Thus, the 100 grams of Hg
continuous and constant throughout the year.  This is
emitted from the hypothetical
probably a reasonable assumption for coal-fired power
source over the year is estimated to result in a deposition to
plants (the largest-emitting source category in the inven-
Lake Superior of 0.08 to 0.16 grams of total mercury (i.e.
tory), but is less appropriate for many other source
mercury in all forms).  Given that the source was 100 g/yr,
categories.  Even for sources that were relatively continu-
0.08 to 0.16 also expresses the percent of the emissions
ous, data for episodes, such as maintenance or upset-
deposited at this location.
related shut downs, were not included in the inventory.
Weather patterns can be highly episodic and significantly
The above is a simplified description of how the transfer
alter source-receptor relationships; these temporal uncer-
coefficients and emissions data are combined in the model
tainties will certainly compromise the accuracy of the
methodology.  In practice, the multiplication of the
estimated concentrations or deposition at a given location
emissions inventory map and the transfer coefficient map is
at any given time.  However, this analysis has been con-
done numerically, for each mercury form emitted by each
ducted over the course of an entire year (and primarily,
source.  This procedure results in an estimate of the
annual estimates have been generated), and this may
atmospheric deposition impact of each source in the
reduce the uncertainty introduced by this variability.
emissions inventory to each of the Great Lakes.
Linking Transfer Coefficients and Emissions Data
Model Results
To complete the modeling activity, it is necessary to
combine the transfer coefficients and the emission invento-
Overall Atmospheric Deposition to the Great Lakes
ries described previously.  This combination will be
The overall model-estimated deposition amount (kg/yr)
demonstrated by means of a simple example.  In the map
and flux (g/km
in Figure 5 for Hg , it can be seen that there is, for example,
-yr) of mercury to each of the Great Lakes is
a region that refers to transfer coefficient values in the
shown in Figures 13 and 14, respectively, for both wet and
range 0.01 to 0.02 (µg total Hg deposited/km -yr)/(g
dry deposition.  It can be seen that both forms of deposi-
emitted/yr).  Suppose there was a mercury source emitting
tion appear to be important.  Lake Michigan is seen to have
100 grams of Hg  somewhere in that region.  What the
the greatest deposition amount, while Lake Erie appears to
estimated transfer coefficient means is that the estimated
have the highest deposition flux.
deposition flux of mercury resulting in Lake Superior from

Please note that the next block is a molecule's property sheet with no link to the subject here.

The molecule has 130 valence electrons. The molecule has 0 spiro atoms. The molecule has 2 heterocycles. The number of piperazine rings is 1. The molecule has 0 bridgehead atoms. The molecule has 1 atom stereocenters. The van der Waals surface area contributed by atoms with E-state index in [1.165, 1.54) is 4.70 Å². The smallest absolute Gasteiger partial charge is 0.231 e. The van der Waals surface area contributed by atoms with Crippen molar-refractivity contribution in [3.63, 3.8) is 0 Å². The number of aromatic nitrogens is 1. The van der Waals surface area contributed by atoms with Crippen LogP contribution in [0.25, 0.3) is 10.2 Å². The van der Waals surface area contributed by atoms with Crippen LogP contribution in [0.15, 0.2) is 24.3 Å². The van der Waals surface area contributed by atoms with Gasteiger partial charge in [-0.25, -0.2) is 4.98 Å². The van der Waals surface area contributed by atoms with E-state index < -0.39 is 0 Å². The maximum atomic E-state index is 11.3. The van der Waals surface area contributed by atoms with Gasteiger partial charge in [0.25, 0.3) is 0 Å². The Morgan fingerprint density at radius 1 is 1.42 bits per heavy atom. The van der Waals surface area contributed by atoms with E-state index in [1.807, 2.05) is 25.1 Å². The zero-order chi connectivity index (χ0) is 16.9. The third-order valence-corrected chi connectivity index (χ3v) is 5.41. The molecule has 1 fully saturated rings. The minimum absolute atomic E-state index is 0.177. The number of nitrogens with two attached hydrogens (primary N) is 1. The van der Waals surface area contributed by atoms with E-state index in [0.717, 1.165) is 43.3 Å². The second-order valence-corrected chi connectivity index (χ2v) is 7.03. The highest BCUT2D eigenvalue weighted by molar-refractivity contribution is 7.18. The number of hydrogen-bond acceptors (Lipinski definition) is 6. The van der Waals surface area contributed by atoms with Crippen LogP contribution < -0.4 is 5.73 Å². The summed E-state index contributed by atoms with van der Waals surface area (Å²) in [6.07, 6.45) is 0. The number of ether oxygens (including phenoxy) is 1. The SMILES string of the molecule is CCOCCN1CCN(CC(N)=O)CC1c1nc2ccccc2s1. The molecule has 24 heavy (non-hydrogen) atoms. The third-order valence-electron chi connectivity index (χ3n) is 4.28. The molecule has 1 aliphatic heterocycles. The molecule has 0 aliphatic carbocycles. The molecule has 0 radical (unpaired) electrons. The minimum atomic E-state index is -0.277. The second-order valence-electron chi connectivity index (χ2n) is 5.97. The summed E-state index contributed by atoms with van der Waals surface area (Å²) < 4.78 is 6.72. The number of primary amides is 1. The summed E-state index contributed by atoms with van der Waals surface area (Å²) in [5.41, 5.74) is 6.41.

that source will be:
Geographical Distribution of Atmospheric Deposition
Contributions of Mercury
As mentioned above, the modeling methodology described
herein generates estimates of the contribution of each
100 (grams Hg  emitted/yr)  •  0.01 to 0.02 (µg total
source in the emissions inventory (~106,000 discrete
Hg deposited/km  - yr)(grams Hg  emitted/yr)
records (sources, either point or area) in the applied
United States / Canadian inventory) on each receptor of
1 to 2 (µg total Hg deposited/km  - yr)
interest.  As a way of summarizing these results, Figures 15-
19 show the geographical distributions of mercury source
To get the actual amount of mercury contributed to the
contributions to atmospheric deposition in each of the
entire surface of Lake Superior from this hypothetical
Great Lakes.
source through atmospheric deposition, one would
multiply by the surface area of the lake.
It can be seen that mercury deposition to each of the lakes
arises from throughout the region, and that even distant
deposition amount
sources can contribute significant amounts.  For example,
even sources in Florida appear to be able to contribute
flux • surface area
significant amounts of mercury to each of the Great Lakes.
The geographical region of significant contributions is
1 to 2 (µg total Hg deposited/km  - yr)  •  81,200
somewhat distinct for each lake, as would be expected
(km )
given their different locations and the variations in the
extent of industrialization and urbanization in each basin.
81,200 to 162,400 (µg total Hg deposited/yr)
For example, there are significant contributions to Lake
Superior from regions within approximately 1000 km west
0.08 to 0.16 (grams total Hg deposited/yr)
of the lake, but the relative contribution of this region to
the other lakes is lower, due to both the increased